Christie’s response was to act unlike himself: humble.

Though he consistently denied his own involvement or knowledge of the event, he apologized. He held a never-ending press conference, wherein he answered every question—after that, he was able to answer questions about the scandal by saying he had already answered all of them. Christie has since largely ignored the several investigations (including one by the U.S. Attorney in New Jersey and one by the U.S. Attorney in New York) into his and his administration’s behavior, traveling to states like Illinois and Iowa and not even facing a single question about Bridgegate. Christie even made his way back onto late night television, where he had, pre-scandal, been a constant presence, to dance with Jimmy Fallon—comically walking off stage when Fallon began to perform a dance titled “This Bridge Is Closed.”

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“I think if you get combative and overly objecting, people are going to begin to get suspicious,” Edwards told me. “While it’s not a essential, I think having a sense of humor and a sense of self deprecation is good in politics.”

One Republican consultant wondered how long Bridgegate will linger. He explained, “All great scandals have to involve money or sex. Christie’s dealt with traffic,” but Christie’s opponents will benefit from the “classic question: does [the scandal] play into a known stereotype?”

Comparatively, Walker’s scandal has not made many headlines. Prosecutors in the Badger State allege that he was part of a “criminal scheme” to coordinate conservative groups that spent money to help him defeat the effort to recall him as governor. Walker, who is running for reelection, has not been charged, and has called the allegations “categorically false.” He seems to have largely stayed out of the national media spotlight—though he made an appearance on Twitter, wearing fingerless leather gloves and eating an ice cream cone.

“Walker’s troubles haven’t registered on the national landscape much,” Gergen noted. But as one Republican consultant put it, “There is a drip drip.” A feeling that “this isn’t the first time Walker’s had a problem—that’s problematic.”


When a candidates flaws are seen as an endearing part of who they are, scandal can make them more attractive, Gergen argued. “Americans have broken both ways on rogues. They don’t like some rogues…But if somebody comes along who’s likably rogue? People just think ‘oh, it’s just him. Don’t worry about it.’ It can actually play in their favor.”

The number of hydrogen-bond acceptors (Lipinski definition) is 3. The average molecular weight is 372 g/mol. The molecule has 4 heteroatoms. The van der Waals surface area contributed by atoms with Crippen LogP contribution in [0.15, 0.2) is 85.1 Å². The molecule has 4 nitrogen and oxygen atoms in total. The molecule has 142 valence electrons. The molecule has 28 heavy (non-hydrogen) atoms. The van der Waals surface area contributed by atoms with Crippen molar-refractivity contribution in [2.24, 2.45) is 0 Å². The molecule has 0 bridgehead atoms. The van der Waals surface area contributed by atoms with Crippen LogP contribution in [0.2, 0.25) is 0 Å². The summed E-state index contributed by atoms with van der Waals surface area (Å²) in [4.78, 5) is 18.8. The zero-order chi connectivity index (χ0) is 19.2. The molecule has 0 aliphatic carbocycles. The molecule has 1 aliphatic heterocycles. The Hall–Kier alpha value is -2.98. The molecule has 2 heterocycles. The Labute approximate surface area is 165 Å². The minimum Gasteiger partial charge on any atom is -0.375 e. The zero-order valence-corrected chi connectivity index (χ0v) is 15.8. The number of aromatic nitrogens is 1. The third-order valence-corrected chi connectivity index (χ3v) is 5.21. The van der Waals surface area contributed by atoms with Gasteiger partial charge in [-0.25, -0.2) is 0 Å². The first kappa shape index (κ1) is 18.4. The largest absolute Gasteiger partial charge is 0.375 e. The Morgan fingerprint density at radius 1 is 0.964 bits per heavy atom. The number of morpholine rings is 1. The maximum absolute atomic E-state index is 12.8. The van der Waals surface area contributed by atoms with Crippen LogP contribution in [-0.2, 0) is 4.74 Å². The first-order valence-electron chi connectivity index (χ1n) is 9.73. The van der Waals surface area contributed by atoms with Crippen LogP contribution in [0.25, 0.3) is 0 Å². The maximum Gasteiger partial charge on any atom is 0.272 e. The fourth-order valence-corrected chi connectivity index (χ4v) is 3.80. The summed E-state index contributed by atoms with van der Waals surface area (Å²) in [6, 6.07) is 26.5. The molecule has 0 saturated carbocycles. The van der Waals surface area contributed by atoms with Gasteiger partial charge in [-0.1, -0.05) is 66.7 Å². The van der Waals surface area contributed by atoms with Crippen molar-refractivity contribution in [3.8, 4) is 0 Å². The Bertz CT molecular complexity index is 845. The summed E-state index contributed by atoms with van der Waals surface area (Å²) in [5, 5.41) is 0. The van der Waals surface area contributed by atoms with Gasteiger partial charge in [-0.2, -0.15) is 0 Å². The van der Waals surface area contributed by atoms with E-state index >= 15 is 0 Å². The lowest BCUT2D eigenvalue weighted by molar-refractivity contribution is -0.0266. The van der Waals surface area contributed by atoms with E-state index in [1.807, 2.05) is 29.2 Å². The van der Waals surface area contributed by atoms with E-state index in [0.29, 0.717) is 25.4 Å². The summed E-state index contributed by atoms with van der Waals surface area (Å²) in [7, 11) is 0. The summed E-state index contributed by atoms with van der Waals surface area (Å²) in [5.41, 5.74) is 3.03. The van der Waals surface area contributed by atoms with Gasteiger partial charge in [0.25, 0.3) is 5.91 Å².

Gergen used Bill Clinton, his former boss, as an example. “Republicans overplayed their hand,” and in cases like that, people are more likely to “give them a break and see them as a victim more than a culprit.”

Certainly in Perry’s case, he seems to have tapped into the populist view that the system is broken and rigged against people. “We’re living in an age where the populism, the frustration with the system is very high and those who can claim to be victimized by the system, they can get a lot of help by fighting back. But there have been other times in our history where anybody who had a brush with the law was going to have a lot of trouble. After watergate, you would not want to run in the position any of these three guys is in right now.”

But that may not be an effective long-term strategy.

“Everything is good until it’s not good. That works until you’re convicted. Once you’re convicted, it’s a problem,” said the Republican strategist. As noted above, Christie remains under investigation by various entities in various states. Due to the secretive nature of U.S. Attorney investigations, no one knows for sure what areas of Christie’s record are being prodded. And if any of the investigations were to result in an indictment it remains unclear whether or not Christie would be able to make it work for him like Perry has. And to fight off that indictment, Perry has hired a team of political consultants and criminal lawyers. “The one thing people underestimate is the degree to which this stuff consumes you,” the Republican strategist explained. Surviving scandal requires a lot of time, money, and energy—that’s on top of running a campaign.

And as 2016 inches closer, attacks will get more pointed—and will likely attempt to relate the scandals to broader patterns of behavior in the governors.

But it may be nothing a good bumper sticker can’t fix. Asked what his would say if he were in the place of Perry, Christie, or Walker, Edwards took a few seconds to think. “VOTE FOR RICK. IT’S A TRICK,” “VOTE FOR CHRISTIE. HE‘S THE HEAVYWEIGHT.” And as for Walker, “I could probably think of one,” but nothing came to mind.